19. The One & Only Ivan (Katherine Applegate)
This captivating novel is inspired by the true story of a captive gorilla, Ivan, and is told from his point of view.
Ivan has spent twenty-seven years behind the glass walls of his enclosure in a shopping mall, with humans watching him and far from his life in the jungle. He has grown used to watching television, painting, and spending time with his friends.
But when he meets Ruby, a baby elephant taken from the wild, he is forced to see their home, and his art, through new eyes.
This is a story about unexpected friendship and how it can transform us.
20. Number The Stars (Lois Lowry)
This Newberry Medal-winning novel is an unforgettable story told through the eyes of ten-year-old Annemarie as she watches the Danish Resistance smuggle the Jewish population out of Denmark. Her family takes in Annemarie’s best friend, Ellen Rosen, and conceals her as part of the family.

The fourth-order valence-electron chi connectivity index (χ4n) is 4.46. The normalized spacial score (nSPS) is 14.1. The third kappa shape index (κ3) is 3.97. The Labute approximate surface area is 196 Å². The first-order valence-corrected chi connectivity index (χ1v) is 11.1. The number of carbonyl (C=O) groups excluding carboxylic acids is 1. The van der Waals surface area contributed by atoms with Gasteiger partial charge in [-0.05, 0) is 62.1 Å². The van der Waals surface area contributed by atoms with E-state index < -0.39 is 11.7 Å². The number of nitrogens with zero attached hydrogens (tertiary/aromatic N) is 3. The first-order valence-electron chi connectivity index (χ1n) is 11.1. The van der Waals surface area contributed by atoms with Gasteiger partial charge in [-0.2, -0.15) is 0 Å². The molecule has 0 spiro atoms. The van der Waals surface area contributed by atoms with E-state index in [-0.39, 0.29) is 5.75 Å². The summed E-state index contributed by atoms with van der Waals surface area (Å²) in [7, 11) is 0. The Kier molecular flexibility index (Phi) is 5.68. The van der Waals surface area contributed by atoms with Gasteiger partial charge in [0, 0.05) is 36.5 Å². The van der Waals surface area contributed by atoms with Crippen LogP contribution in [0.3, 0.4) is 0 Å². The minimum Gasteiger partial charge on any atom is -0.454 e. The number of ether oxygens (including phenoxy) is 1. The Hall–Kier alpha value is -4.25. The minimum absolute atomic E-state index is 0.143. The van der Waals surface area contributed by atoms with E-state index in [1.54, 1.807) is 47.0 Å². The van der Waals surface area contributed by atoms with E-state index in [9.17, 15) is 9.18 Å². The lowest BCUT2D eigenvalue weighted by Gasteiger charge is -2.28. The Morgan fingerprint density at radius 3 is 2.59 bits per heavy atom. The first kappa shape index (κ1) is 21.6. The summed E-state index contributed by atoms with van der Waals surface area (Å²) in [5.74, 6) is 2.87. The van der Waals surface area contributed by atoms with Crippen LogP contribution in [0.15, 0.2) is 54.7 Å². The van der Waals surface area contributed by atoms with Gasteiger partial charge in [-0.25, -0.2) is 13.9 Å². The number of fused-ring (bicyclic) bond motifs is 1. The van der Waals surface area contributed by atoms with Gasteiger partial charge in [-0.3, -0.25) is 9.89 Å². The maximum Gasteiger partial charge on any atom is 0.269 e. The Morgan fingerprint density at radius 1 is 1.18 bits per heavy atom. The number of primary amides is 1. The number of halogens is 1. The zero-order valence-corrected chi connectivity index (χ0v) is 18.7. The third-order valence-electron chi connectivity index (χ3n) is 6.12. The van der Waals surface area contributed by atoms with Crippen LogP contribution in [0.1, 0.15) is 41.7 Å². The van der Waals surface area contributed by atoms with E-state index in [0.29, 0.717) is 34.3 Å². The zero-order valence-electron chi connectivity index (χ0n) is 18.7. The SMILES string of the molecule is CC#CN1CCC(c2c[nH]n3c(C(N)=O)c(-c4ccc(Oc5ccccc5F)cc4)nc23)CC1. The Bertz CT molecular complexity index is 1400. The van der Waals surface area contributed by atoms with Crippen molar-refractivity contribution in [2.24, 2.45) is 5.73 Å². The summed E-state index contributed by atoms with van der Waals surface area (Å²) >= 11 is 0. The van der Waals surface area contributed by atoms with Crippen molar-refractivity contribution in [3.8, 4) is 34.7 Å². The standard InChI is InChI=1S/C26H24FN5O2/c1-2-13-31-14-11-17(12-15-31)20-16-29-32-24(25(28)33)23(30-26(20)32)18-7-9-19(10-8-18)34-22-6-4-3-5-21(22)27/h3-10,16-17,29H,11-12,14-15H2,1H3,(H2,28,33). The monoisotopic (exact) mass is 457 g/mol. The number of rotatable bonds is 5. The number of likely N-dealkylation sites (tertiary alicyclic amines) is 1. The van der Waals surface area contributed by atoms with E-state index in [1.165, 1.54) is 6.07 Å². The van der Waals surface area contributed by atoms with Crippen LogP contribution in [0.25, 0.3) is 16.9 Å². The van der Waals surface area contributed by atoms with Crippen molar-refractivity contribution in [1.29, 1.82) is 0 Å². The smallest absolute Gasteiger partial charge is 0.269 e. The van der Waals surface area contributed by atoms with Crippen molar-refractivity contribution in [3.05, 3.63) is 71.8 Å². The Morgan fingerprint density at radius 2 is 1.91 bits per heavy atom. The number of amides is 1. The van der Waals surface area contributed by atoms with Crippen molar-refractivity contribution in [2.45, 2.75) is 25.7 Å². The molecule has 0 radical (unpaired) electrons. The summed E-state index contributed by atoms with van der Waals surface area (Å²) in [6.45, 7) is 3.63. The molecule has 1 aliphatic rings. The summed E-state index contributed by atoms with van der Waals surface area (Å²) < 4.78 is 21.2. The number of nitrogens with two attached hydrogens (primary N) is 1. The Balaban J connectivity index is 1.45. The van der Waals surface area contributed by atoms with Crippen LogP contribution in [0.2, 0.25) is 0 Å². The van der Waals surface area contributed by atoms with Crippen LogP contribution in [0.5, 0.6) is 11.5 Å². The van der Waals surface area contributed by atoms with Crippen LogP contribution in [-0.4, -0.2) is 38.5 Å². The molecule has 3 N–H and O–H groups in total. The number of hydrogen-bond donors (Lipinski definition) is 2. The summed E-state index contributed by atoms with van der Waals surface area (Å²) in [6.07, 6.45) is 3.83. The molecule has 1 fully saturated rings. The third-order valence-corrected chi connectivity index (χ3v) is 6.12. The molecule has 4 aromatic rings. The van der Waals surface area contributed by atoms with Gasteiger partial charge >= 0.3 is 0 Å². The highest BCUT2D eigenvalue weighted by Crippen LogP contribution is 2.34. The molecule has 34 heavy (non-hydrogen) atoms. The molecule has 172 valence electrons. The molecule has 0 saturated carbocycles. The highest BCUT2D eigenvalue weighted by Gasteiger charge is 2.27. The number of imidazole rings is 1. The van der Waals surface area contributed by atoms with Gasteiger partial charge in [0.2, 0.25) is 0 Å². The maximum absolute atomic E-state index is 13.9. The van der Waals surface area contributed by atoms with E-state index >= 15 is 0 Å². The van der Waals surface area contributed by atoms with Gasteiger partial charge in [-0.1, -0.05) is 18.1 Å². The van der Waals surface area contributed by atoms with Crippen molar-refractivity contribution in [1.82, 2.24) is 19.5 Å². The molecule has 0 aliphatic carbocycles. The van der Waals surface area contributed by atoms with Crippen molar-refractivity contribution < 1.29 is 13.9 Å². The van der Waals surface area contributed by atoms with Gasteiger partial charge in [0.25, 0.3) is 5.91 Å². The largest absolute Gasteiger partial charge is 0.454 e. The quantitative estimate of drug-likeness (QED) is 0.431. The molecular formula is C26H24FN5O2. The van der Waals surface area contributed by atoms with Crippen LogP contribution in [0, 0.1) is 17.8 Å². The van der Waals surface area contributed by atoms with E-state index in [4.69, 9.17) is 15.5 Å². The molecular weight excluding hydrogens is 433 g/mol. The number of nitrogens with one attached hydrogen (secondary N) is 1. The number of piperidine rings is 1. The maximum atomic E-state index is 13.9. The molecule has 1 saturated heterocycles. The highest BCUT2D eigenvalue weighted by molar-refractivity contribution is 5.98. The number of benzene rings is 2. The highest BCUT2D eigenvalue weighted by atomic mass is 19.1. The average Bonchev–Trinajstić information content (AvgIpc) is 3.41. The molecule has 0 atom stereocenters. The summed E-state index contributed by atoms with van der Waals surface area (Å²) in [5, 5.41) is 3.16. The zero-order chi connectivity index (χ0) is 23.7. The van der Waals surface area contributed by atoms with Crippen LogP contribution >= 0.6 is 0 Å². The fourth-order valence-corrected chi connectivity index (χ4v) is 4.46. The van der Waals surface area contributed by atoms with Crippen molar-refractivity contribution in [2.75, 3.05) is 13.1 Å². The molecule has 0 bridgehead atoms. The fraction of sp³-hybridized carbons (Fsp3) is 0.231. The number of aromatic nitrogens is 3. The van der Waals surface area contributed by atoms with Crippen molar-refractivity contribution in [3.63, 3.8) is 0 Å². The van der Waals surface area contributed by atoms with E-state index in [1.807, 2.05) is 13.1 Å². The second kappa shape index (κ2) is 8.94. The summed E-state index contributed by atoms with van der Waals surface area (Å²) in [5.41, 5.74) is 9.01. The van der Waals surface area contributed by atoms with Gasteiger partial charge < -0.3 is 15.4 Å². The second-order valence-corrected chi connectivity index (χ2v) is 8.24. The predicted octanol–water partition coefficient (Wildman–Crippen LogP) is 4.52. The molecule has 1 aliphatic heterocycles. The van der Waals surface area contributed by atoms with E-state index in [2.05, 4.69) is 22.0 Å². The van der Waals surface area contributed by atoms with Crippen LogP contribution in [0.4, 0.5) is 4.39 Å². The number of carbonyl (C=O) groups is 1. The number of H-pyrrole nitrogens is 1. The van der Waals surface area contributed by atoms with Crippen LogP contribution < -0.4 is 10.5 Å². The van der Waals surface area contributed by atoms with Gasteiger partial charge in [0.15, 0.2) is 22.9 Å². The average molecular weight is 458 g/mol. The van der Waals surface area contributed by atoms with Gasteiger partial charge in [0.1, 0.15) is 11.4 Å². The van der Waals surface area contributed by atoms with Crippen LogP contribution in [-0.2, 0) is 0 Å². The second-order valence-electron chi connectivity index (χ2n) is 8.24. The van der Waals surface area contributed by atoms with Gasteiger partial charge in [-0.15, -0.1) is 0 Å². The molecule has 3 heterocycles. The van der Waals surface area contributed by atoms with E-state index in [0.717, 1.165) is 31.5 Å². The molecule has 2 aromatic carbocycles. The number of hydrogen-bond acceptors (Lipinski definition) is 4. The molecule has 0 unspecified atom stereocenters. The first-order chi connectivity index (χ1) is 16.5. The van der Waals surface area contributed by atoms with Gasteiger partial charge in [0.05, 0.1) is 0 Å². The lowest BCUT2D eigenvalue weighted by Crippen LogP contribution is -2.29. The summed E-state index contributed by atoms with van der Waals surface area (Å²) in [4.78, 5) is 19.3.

It’s a story about heroism and courage during a time of war.
21. Esperanza Rising (Pam Muñoz Ryan)
A historical fiction novel about Esperanza, a Mexican girl from a wealthy, privileged family who suddenly has everything taken away from her during the Great Depression. When her mother gets sick, she must find a way to rise above the difficult circumstances she finds herself in.
22. The Mouse & The Motorcycle (Beverly Cleary)
“The Mouse and the Motorcycle” is a 1965 children’s novel about Ralph S. Mouse, a mouse who can speak to humans.
23. Sarah Plain & Tall (Patricia MacLachlan)
“Sarah Plain & Tall” is a story about coping with change, told from young Anna’s point of view, set in the late nineteenth century.
24. Beezus and Ramona (Beverly Cleary)
This wacky chapter book is focused on Beatrice Quimby, 9, and her 4 year old sister Ramona. Newberry Award winner Beverly Cleary presents a funny portrayal of the ups and downs of sisterhood.
25. Prairie Lotus (Linda Sue Park)
Prairie Lotus is a powerful and touching book about half-Asian girl in middle America determined to fit in and realize her dreams of getting an education and making friends.